“That really helps motivate them because they can’t afford to go buy a nice college sweatshirt,” she said. “They are so grateful, and they wear them every day with pride.”

Both Boepple and Mosqueda-Rogers say that stickers that recognize small or big achievements—the currency of many elementary school classrooms—remain powerful motivators for middle school students too.

Motivation is multifaceted, and so are the ways to inspire it

Mosqueda-Rogers also believes that the example she sets, as a Latina math teacher, is helping motivate her students by challenging stereotypes about who can be good at math.

“I have so many little Hispanic girls who have a deeper love for [math] now, and they’re just growing tremendously because they’re seeing that it can be done by anyone,” she said.

Even if middle school students—especially the younger ones—aren’t thinking too deeply, yet, about what they want to do when they grow up, it’s important that they see it as plausible that they could join a STEM field, said John Dedeaux Davis Jr., a STEM education specialist at NASA. The U.S. space agency employs him to develop resources for educators to spark kids’ interest in STEM subjects, so NASA has the scientists it needs in the future.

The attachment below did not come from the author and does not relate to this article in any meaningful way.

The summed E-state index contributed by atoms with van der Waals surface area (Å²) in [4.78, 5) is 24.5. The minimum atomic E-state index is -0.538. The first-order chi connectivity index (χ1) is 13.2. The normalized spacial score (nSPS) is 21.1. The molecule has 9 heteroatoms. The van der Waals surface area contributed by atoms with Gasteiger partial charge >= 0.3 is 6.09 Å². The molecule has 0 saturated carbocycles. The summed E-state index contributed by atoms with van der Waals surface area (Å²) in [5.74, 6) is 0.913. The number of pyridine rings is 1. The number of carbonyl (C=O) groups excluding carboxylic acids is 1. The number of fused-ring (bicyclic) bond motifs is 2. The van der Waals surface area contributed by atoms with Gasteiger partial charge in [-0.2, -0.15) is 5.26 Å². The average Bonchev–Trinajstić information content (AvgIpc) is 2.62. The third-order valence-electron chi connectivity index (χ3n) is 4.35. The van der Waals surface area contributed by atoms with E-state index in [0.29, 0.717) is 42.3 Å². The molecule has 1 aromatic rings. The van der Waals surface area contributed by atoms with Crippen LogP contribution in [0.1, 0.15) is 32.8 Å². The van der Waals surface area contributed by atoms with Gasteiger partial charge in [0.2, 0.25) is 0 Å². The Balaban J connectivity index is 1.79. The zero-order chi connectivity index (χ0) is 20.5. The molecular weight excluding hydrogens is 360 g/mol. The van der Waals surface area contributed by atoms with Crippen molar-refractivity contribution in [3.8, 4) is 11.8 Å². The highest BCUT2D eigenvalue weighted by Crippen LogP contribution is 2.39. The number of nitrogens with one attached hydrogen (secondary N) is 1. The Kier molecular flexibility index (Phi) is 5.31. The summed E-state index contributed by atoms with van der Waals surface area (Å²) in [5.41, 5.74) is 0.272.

“That connection is very important because we know early exposure to STEM can help drive people to those careers,” said Davis, a former science teacher who taught middle school in Chicago and Texas for 16 years before joining NASA. “Middle school is when students really start to form those ideas of what they might do as a career.”

When he was in the classroom, Davis encouraged his students to tap into the inner child they were quickly growing out of and play make believe—acting like a surgeon or astronaut. The idea, he said, was simply to get students to imagine themselves in these roles.

When it came time to dissect animals, Davis decorated his classroom like a lab or operating room and gave students white coats to wear so they could pretend to be scientists or doctors.

When the class studied space, Davis set up different stations around the classroom. For instance, he turned the underside of a table into a rocket cockpit. Students laid on their backs beneath it, similar to how professional astronauts position themselves during take off.